CANADA STOCKS-TSX hits two-week low on trade worries, lower oil prices

(Adds details throughout on stocks and sectors; updates prices)

TORONTO, March 2 (Reuters) - Canada’s main stock index fell to a two-week low on Friday, weighed by declines in energy, financial and industrial shares as oil prices fell and global investors worried about a trade war.

* At 10:43 a.m. EST (15:43 GMT), the Toronto Stock Exchange’s S&P/TSX composite index fell 31.4 points, or 0.2 percent, to 15,362.55.

* The energy group retreated 1.5 percent, with Suncor Energy down 2.5 percent at $40.70, as oil prices fell.

* U.S. crude prices were down 1.2 percent at $60.29 a barrel after news of U.S. plans to impose tariffs on steel and aluminum hit global equity markets and as U.S. crude inventories climbed.

* U.S. President Donald Trump unveiled the tariffs on Thursday but did not make clear whether they would apply to Canada, which is the largest supplier of both steel and aluminum to the United States.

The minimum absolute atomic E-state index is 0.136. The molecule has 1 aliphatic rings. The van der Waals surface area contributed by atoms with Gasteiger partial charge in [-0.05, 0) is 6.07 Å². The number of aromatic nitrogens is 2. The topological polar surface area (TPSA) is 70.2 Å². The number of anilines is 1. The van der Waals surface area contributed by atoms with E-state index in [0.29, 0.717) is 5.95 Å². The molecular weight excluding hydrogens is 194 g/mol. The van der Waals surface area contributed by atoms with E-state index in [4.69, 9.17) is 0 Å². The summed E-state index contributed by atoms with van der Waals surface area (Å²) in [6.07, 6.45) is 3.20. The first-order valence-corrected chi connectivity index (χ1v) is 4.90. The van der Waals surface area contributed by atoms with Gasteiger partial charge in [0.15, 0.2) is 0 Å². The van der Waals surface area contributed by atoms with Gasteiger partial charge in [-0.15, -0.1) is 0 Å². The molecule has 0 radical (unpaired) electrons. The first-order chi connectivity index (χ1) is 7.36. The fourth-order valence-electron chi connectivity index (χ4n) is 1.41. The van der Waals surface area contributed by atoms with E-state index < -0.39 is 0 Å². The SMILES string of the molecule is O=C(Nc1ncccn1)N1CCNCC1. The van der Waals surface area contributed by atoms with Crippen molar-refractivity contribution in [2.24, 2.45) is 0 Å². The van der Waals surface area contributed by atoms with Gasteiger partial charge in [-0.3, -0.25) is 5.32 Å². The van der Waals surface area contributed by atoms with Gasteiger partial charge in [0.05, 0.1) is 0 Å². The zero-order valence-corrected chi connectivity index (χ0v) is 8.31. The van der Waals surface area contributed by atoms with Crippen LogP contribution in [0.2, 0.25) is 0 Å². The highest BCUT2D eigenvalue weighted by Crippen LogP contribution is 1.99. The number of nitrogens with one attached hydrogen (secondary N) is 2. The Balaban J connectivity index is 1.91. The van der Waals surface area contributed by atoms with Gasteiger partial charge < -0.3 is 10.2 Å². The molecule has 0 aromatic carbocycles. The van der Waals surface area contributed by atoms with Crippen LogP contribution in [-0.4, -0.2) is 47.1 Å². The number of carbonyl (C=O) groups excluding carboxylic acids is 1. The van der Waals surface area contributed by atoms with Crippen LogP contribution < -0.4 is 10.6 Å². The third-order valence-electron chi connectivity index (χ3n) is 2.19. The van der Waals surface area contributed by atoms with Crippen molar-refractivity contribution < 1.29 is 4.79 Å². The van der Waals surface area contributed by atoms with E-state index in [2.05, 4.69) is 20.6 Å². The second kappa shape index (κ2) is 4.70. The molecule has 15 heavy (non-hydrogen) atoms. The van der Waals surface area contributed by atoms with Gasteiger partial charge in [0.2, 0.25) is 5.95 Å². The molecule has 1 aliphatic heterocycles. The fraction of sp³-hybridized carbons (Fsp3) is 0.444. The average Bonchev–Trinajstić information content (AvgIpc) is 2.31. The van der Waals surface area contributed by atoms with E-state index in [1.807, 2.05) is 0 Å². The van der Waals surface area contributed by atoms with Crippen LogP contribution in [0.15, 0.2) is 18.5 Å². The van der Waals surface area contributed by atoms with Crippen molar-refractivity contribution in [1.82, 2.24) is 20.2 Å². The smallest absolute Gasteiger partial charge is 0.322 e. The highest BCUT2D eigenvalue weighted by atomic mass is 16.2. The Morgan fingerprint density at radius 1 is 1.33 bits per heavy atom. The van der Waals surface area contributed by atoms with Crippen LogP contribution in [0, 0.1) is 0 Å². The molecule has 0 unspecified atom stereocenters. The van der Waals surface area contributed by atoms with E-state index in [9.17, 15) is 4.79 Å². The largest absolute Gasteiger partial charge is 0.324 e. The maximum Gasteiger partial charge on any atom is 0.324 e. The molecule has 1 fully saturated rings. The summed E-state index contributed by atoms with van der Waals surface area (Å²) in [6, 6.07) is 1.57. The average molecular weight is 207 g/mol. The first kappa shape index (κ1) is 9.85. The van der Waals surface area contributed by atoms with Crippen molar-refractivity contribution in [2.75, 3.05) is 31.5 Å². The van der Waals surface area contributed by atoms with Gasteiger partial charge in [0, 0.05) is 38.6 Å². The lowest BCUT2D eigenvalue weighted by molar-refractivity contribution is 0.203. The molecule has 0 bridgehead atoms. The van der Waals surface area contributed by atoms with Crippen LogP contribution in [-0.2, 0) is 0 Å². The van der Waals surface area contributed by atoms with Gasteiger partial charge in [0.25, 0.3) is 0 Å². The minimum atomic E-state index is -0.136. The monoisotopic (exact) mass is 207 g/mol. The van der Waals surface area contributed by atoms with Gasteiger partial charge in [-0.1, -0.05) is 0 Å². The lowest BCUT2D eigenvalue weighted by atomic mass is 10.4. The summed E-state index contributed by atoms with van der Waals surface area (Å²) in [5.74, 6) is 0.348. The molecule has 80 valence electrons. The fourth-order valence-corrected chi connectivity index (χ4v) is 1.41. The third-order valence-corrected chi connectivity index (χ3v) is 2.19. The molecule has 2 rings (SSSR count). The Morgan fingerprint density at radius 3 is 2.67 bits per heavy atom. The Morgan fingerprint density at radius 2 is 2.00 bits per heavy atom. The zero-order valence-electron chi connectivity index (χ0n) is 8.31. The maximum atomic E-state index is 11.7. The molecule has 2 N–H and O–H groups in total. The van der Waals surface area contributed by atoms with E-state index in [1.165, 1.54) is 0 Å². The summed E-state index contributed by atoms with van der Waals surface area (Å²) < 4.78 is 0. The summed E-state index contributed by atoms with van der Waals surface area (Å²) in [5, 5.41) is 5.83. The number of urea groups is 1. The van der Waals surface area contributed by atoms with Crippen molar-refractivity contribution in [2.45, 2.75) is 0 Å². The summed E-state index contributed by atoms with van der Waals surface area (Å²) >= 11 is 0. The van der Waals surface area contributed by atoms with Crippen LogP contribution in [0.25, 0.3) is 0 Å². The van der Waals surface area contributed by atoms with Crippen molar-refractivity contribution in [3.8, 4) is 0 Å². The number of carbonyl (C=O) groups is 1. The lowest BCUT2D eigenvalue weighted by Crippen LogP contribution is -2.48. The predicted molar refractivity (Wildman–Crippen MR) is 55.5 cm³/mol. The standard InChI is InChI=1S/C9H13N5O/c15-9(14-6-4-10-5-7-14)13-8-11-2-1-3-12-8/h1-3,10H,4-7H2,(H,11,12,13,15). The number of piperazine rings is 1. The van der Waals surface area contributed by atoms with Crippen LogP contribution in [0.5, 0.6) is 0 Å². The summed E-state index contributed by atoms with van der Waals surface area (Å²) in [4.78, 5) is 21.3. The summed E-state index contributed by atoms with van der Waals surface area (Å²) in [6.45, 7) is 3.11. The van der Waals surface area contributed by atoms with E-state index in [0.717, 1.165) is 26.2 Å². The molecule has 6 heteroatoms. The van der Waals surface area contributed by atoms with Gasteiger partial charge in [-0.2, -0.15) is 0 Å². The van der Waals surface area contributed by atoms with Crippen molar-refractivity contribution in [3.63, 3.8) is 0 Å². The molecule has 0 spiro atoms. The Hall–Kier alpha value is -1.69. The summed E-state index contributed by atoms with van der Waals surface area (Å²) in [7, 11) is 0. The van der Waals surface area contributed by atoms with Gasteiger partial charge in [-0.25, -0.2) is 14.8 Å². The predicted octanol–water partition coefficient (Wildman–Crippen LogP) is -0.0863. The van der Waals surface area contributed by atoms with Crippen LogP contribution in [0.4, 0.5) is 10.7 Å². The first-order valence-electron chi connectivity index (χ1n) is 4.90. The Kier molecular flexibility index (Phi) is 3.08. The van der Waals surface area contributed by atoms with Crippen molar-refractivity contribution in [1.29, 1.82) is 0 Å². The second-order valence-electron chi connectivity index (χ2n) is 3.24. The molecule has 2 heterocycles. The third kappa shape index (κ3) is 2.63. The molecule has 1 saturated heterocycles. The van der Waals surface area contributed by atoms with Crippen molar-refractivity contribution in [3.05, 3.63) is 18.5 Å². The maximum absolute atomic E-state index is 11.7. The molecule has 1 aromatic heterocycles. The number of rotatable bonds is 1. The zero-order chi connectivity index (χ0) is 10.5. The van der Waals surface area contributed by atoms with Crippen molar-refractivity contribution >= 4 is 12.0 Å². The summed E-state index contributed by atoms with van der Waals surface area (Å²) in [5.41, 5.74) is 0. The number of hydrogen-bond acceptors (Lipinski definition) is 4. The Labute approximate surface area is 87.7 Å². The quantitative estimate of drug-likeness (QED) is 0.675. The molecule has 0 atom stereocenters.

* Canada’s economy could also be impacted by talks with the United States and Mexico to revamp the North American Free Trade Agreement. Canada sends 75 percent of its exports to the United States.

* Shares of trade-sensitive auto parts and railroad companies added to Thursday’s declines. Magna International Inc fell 1 percent to C$68.02 and Canadian Pacific Railway Ltd retreated 0.9 percent to C$224.96.

* The overall industrials group slipped 0.5 percent, while the financials group, which accounts for more than one-third of the weight of the TSX, declined 0.4 percent.

* The materials group, which includes precious and base metals miners and fertilizer companies, added 0.3 percent.

* Gold futures rose 1.4 percent to $1,320.5 an ounce, boosted by investor demand for safer investments.

* The largest percentage gainer on the TSX was Sleep Country , which rose 12.9 percent after it reported fourth-quarter results after the close on Thursday.

* The TSX posted 2 new 52-week highs and 9 new lows, while five of the index’s 10 main groups were lower. (Reporting by Fergal Smith Editing by Nick Zieminski)